We got on the train and was joined by two thousand Japanese tourists. Great. All trip it seemed like we were surrounded by snap-happy Japanese tourists. I hate to stereotype any nationality but Jesus they really need to have a word with themselves about camera etiquette. All trip we had been surrounded by them taking photographs of absolutely everything, and I mean absolutely everything. It never ceased to amaze me when I saw them go over to look at an amazing view or take a picture of a famous landmark, snap the picture and immediately walk away without actually looking at it without a lens. What’s the point in that? They might as well have stayed at home and looked at photo’s on the Internet. A lot of them were also using their iPad to take pictures. Apart from the fact that they look stupid holding an iPad up to their face to take photo’s, the iPad is a crap camera. The iPhone on the other hand is an excellent camera. We even saw one Japanese woman on her own on a kids ride in Singapore filming herself for the full duration of the ride. Bizarre.
Half of them don’t even know how to use a camera, like leaving their flash on for every night shot even if they’re taking a photo of a building 300 feet away - as if their tiny little flash is going to light up the entire city skyline. Rant over.
The journey to the top took approx 50 minutes with two short stops on the way. The first stop was at Eigerwand (Eiger Wall). We stepped out onto the viewing platform and was greeted with spectacular views down into the valleys.
At this point though we were still among the green mountains. It was the second stop at Eismeer (Sea of Ice) that blew me away. I stepped on to the viewing platform and it was as if we had stepped into another world. Gone was the greenery - replaced with snow and ice as far as the eye can see. It was truly breathtaking.
The cogwheel rail carriage slowly took us up the tunnel that burrows through the Eiger and Monch mountains and into Jungfrau. The tunnel and railway station was completed in 1912. Within the complex there is a memorial to the many engineers that died during construction.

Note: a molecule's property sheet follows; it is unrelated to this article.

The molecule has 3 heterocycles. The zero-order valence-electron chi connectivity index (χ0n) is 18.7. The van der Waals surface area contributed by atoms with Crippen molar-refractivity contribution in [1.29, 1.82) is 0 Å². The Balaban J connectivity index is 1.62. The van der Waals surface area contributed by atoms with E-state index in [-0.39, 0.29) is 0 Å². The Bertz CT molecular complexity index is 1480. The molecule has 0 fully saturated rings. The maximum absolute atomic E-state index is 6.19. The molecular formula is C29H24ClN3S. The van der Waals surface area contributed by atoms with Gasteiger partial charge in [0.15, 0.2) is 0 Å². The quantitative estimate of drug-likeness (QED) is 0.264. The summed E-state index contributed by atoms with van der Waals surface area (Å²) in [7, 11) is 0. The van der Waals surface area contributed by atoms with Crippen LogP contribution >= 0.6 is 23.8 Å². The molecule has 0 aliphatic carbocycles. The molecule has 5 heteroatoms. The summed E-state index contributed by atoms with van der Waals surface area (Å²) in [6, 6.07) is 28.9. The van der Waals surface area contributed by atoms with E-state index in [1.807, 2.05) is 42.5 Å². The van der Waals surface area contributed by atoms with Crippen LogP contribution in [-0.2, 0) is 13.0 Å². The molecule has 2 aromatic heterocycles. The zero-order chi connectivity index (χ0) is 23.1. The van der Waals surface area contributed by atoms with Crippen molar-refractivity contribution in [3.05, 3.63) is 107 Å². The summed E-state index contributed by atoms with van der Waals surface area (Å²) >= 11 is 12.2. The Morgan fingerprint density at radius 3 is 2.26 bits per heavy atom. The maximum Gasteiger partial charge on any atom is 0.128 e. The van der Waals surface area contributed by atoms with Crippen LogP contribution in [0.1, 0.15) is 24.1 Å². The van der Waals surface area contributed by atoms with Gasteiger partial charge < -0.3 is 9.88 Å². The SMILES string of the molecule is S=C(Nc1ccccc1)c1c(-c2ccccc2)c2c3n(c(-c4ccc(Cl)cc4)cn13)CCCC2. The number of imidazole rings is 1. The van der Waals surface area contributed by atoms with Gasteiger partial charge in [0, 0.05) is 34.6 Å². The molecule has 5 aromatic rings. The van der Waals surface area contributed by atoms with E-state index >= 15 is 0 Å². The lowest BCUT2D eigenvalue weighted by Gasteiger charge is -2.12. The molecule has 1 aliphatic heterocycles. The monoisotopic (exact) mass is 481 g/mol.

The highest railway station in Europe is unlike any I’d ever been to. On exiting the train you enter a series of tunnels that connect different features of the vast complex. After walking through the Ice Palace we went outside on to one of the peaks. There is an area that is cordoned off with ropes to stop you literally sliding off the mountain. Thank god for those ropes. Rach and Lauren took a few steps out before turning around and going back in. All around us tourists were falling on their backside - slipping on the ice. It would have been funny if I wasn’t concentrating so hard on keeping upright myself!
At that point the weather and visibility was good. I went to the edge of the peak gazed out at the Alps before me. It really was worth every one of the many Swiss Francs we paid to get to the top.
After lunch we went to the Sphinx Observatory Tower which is at the summit of the Sphinx - a peak that lies just to the east of the col. By that point it had started snowing and Rach was in no state to go outside, so I went outside with Lauren. The Sphinx Observatory Tower offers 365 degree views but bad weather had suddenly descended on us and visibility was really poor. We couldn’t see a thing but Lauren loved it nonetheless. The last time she had experienced she was about 4 so really can’t remember it.
Here’s a video I found on YouTube that provides an overview of Jungfraujoch:
We returned to Grindelwald mid-afternoon. Rach went straight back to the hotel as by that time she really was coughing her guts up. I took Lauren for a game of crazy golf.
That evening we had a quiet night relaxing in the hotel. We would be catching a train to Paris the next day so a little bit of relaxation was called for before another cram-it-in city visit.
I loved our short time in Grindelwald and we were gutted to leave. We could have easily spent a week there.